Biscayne National Park Camping

Camping on Biscayne's islands is most pleasant from January through April.

Fees:

  • $15/night/site
  • $20/night/site if you have a boat in the harbor.
  • $30/night/group camp site

Boca Chita Key Campground

Boca Chita Key is the park's most popular island, and features an open, waterside, grassy camping area with picnic tables and grills. Toilets are available on the island, but there are no sinks, showers or drinking water.

Open

Open All Year

Phone

305-230-1100

Details

Open, waterside, grassy camping area with picnic tables and grills. Toilets are available on the island, but there are no sinks, showers or drinking water. ACCESSIBLE BY BOAT ONLY. Paying fees is the responsibility of the camper, and should be paid upon arrival. Any vessel in the harbor after 6:00 p.m. is considered an overnight stay, and fees must be paid in cash at the kiosk near the harbor.

Elliott Key Campground

Elliott Key is the park's largest island, and features both waterside and forested camping areas. Picnic tables and grills are available. Restrooms with sinks and cold water showers are available. Drinking water is available on the island, but bring some of your own as a precaution should the system go down. Two trails tunnel through the island's tropical hardwood hammock. One trail runs the entire 7-mile of the island (14 miles roundtrip), and another loops for approximately one mile near the harbor.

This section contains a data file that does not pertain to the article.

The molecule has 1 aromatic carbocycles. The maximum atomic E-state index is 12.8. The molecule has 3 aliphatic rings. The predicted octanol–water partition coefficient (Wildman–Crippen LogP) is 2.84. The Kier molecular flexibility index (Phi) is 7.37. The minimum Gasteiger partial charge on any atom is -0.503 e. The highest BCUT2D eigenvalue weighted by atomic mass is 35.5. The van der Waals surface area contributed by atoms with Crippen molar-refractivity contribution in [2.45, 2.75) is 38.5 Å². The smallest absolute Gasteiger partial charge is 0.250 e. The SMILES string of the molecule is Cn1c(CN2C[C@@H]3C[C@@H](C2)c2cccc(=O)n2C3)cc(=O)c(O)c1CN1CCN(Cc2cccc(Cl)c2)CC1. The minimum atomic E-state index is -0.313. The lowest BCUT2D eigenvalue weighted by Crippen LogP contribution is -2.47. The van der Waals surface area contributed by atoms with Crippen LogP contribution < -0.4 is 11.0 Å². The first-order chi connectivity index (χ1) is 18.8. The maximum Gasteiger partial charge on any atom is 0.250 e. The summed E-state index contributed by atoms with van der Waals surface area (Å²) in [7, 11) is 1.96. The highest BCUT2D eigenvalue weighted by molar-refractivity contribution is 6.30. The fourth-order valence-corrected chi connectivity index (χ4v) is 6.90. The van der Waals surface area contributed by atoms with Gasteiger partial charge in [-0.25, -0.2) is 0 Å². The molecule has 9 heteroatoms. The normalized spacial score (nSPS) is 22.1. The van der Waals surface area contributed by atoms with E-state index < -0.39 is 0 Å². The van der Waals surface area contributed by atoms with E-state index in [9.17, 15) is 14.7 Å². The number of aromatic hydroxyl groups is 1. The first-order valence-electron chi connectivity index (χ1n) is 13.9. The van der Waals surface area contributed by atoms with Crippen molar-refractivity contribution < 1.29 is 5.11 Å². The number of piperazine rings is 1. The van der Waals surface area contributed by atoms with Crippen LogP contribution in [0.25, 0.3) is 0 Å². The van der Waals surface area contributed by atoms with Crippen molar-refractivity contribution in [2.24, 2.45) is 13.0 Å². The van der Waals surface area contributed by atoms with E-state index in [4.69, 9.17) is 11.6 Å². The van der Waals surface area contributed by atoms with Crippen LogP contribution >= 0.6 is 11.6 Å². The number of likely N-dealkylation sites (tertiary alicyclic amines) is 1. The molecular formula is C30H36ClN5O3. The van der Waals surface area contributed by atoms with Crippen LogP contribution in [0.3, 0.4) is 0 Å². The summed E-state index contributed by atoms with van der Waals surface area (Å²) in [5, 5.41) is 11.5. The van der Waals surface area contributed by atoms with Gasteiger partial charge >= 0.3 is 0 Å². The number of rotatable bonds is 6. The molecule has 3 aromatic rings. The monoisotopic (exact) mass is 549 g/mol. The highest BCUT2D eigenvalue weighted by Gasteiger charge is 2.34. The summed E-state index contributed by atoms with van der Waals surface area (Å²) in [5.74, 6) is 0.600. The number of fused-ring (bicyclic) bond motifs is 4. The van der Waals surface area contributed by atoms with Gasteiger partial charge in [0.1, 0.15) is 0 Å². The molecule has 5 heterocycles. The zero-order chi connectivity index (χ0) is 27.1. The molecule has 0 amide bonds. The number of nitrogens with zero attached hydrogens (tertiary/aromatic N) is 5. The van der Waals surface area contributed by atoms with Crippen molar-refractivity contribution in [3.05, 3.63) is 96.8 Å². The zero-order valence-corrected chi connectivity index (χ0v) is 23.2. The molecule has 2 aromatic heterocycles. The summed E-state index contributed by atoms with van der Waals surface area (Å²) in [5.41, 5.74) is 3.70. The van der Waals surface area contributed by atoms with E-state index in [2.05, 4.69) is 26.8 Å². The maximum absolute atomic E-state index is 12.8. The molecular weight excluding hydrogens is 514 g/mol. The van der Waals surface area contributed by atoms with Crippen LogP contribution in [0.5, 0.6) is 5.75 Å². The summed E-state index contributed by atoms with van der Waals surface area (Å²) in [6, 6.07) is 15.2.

Open

Open All Year

Phone

305-230-1100

$149
Guard Pant - Boys'...
Price subject to change | Available through Backcountry.com
Featured Park
Rising above a scene rich with extraordinary wildlife, pristine lakes, and alpine terrain, the Teton Range stands monument to the people who fought to protect it. These are mountains of the imagination. Mountains that led to the creation of Grand Teton National Park where you can explore over two hundred miles of trails, float the Snake River or enjoy the serenity of this remarkable place.
Featured Wildlife
The pika is a close relative of the rabbits and hares, with two upper incisors on each side of the jaw, one behind the other. Being rock-gray in color, pikas are seldom seen until their shrill, metallic call reveals their presence.